Purpose: To investigate the association of alcohol consumption with the incidence and progression of diabetic retinopathy.
Methods: The population consisted of a cohort of adult younger-onset (diagnosis received before 30 years of age and taking insulin, n = 439) and older-onset (diagnosis received after 30 years of age, n = 478) persons with diabetes examined from 1984 to 1986 and again from 1990 to 1992. The outcomes were incidence of retinopathy, progression, and progression to proliferative retinopathy. Retinopathy was determined by grading of stereoscopic color fundus photographs. Alcohol consumption was determined by questionnaire and summarized as average or recent consumption. The proportion of heavier drinkers was small, 6% of younger-onset and 4% of older-onset persons.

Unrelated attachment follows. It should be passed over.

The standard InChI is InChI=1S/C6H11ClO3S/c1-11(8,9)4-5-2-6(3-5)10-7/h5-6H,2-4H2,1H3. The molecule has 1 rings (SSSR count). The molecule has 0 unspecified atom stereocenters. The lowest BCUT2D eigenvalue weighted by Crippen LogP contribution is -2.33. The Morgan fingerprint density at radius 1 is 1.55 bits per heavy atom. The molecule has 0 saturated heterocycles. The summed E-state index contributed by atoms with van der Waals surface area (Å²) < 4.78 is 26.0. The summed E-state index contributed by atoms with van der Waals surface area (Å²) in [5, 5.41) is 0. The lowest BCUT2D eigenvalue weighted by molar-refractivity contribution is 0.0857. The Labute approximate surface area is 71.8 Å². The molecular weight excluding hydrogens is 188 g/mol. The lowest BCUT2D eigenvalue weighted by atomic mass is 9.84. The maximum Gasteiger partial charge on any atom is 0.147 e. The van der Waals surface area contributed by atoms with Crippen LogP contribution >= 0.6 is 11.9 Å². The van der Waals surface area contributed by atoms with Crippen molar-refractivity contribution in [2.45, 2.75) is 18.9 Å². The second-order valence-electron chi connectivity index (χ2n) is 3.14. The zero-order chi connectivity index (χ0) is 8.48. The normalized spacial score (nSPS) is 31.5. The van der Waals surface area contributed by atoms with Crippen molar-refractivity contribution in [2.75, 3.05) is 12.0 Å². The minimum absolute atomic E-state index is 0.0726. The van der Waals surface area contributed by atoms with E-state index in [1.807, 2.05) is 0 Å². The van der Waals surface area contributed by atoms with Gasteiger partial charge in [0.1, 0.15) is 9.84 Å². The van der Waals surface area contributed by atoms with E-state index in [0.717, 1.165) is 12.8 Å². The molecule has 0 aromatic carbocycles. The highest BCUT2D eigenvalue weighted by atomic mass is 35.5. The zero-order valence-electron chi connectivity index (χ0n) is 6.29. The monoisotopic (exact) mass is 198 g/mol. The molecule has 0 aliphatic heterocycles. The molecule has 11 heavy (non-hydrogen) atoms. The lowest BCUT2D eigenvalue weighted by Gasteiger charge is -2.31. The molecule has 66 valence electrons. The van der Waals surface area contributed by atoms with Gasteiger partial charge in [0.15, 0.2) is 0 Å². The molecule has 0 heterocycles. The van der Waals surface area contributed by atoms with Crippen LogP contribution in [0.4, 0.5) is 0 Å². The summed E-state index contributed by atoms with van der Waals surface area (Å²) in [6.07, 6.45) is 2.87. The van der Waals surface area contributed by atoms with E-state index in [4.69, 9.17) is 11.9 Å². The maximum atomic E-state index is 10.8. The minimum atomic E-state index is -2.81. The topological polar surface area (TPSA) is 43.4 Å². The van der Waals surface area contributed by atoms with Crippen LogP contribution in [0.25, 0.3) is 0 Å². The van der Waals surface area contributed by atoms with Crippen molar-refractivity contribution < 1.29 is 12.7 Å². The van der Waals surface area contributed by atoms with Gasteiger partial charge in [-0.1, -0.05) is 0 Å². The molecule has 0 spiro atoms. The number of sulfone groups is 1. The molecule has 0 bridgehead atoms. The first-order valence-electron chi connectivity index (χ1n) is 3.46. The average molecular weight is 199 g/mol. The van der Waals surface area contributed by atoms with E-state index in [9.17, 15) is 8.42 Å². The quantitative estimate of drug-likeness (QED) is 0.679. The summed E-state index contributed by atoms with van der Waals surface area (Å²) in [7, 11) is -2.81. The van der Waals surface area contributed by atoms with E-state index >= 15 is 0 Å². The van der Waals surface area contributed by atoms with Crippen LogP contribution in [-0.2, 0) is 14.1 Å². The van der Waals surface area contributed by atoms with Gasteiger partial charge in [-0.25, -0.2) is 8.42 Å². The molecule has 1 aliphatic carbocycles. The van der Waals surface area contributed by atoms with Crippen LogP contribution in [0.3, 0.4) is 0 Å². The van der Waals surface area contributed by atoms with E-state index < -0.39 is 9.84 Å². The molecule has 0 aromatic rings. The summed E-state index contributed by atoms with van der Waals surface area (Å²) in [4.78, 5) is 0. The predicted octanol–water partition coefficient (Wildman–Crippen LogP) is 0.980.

Results: In the younger-onset group, progression of retinopathy occurred in 62%, 51%, 61%, and 71% of nondrinkers, light, moderate, and heavier drinkers, respectively, based on average intake (P = 0.28). Based on recent intake, 55%, 46%, 63%, and 69% of nondrinkers, light, moderate, and heavier drinkers, respectively, progressed (P = 0.10). A similar trend is seen for incidence of retinopathy, but the sample sizes are small. No association is seen with progression to proliferative diabetic retinopathy. After controlling for age, sex, and glycemia in a logistic regression model, alcohol intake is not associated with progression of retinopathy. In the older-onset group, alcohol intake is not related to the incidence or progression of retinopathy.
Conclusion: Alcohol consumption in moderation (< or = 1 oz/day) does not appear to affect the occurrence of diabetic retinopathy.